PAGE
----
Beyond Strategy – how to avoid ‘death by mistaken identity’ by seeing what business you’re really in
Most organisations and their advisors regard strategy formulation as the foundation for everything else. But to avoid ‘death by mistaken identity’ it’s important to look beyond strategy to understand what business you’re really in.
Two centuries ago, ice from New England ponds was a valuable commodity for cooling drinks and preserving food. Ice harvesting was little more than a cottage industry. Individual families, or their servants, cut ice by hand and stored it in underground cellars for use in the summer.
Then in the early 19th century a Boston entrepreneur called Frederic Tudor saw the commercial potential for New England ice. As a result, Tudor decided that rather than going to Harvard he would set up The Tudor Ice company instead. In doing so he created a new industry – the New England ice cutters.
Tudor’s strategy was one that would be familiar to many entrepreneurs. He sought to achieve sustained profitable growth by applying technology to the cutting, storage and shipping of ice. Focused on this key success factor, Tudor hired inventor and fellow Bostonian Nathaniel Wyeth. Tudor and Wyeth’s innovations massively boosted efficiency, productivity and growth over the next several decades.
Tudor used the cost advantages that followed to undercut competing suppliers. He even gave away free ice to bartenders, then started charging once their customers were hooked on cold drinks.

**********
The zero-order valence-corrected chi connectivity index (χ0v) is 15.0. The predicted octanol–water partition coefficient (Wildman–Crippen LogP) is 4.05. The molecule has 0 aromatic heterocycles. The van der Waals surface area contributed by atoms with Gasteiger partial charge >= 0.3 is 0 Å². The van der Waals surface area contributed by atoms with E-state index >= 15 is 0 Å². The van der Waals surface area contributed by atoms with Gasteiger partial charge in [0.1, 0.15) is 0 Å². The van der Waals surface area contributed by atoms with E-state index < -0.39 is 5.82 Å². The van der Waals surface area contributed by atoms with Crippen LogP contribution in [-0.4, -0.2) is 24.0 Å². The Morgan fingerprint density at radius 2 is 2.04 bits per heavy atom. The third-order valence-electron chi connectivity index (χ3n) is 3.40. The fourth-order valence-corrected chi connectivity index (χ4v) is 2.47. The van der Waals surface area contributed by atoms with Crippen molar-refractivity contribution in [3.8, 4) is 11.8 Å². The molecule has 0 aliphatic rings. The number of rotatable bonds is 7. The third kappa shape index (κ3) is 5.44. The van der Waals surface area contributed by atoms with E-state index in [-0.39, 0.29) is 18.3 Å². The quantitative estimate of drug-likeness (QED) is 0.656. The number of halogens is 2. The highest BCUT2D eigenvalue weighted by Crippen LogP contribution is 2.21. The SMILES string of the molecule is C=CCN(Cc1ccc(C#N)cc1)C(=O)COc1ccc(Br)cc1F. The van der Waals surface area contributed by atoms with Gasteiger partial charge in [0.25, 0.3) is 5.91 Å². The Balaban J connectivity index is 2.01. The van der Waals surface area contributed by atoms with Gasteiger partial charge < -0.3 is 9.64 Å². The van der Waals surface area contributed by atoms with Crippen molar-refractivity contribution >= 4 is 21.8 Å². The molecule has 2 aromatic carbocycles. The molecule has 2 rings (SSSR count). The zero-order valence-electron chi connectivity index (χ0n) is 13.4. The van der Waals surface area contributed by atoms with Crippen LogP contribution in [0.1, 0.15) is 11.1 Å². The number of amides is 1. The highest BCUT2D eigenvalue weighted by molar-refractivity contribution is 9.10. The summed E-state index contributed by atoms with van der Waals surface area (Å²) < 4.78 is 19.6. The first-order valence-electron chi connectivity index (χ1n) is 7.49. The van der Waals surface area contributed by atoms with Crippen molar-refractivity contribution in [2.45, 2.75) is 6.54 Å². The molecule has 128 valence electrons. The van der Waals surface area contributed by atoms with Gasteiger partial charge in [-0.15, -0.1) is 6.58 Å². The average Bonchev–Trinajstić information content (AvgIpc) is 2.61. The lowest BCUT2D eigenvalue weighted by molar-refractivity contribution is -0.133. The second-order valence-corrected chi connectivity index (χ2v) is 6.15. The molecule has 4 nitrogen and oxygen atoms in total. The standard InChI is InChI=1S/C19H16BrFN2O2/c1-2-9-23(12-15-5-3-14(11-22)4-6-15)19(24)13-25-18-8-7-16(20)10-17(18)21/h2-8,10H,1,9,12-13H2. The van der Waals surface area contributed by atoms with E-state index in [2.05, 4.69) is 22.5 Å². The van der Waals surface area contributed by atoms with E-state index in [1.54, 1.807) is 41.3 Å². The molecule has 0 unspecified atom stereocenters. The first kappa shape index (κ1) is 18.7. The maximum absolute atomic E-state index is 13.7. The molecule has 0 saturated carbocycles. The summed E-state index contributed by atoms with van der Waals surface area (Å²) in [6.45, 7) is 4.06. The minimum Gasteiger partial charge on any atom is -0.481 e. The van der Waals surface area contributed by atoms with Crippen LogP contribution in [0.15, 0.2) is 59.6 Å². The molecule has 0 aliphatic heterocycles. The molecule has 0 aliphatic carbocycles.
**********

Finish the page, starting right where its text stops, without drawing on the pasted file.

Beyond strategy – seeing how yesterday’s keys to success become tomorrow’s factors for failure
In 1806, Tudor sent a cargo of ice to Martinique in the West Indies. Although he lost money on the venture it opened a new market that would eventually become highly profitable.
Twenty years later, The Tudor Ice Company was shipping 12,000 tons of ice a year and Frederic Tudor was now known as “the Ice King”.
In 1833 he exported 200 tons of ice on a 180 day journey to India. The ship exploited sawdust-based thermal insulation, another Tudor/Wyeth innovation. Half the shipment survived, and even though it sold at a net loss, the Ice King’s empire was expanding.
Tudor constructed above-ground ice storage facilities incorporating Wyeth’s thermal insulation. One of these ice houses in Chennai, India still stands as a local monument to Tudor’s ingenuity and entrepreneurship.
In 1857, at the age of 74, Tudor still saw a bright future. He told the Boston Board of Trade that the ice harvesting industry was ‘yet in its infancy’.
He saw no reason why the strategy of the previous fifty years should not continue to succeed. The key success factor – continuous innovation in the ways and means of cutting, storage and shipping ice – showed no sign of slowing.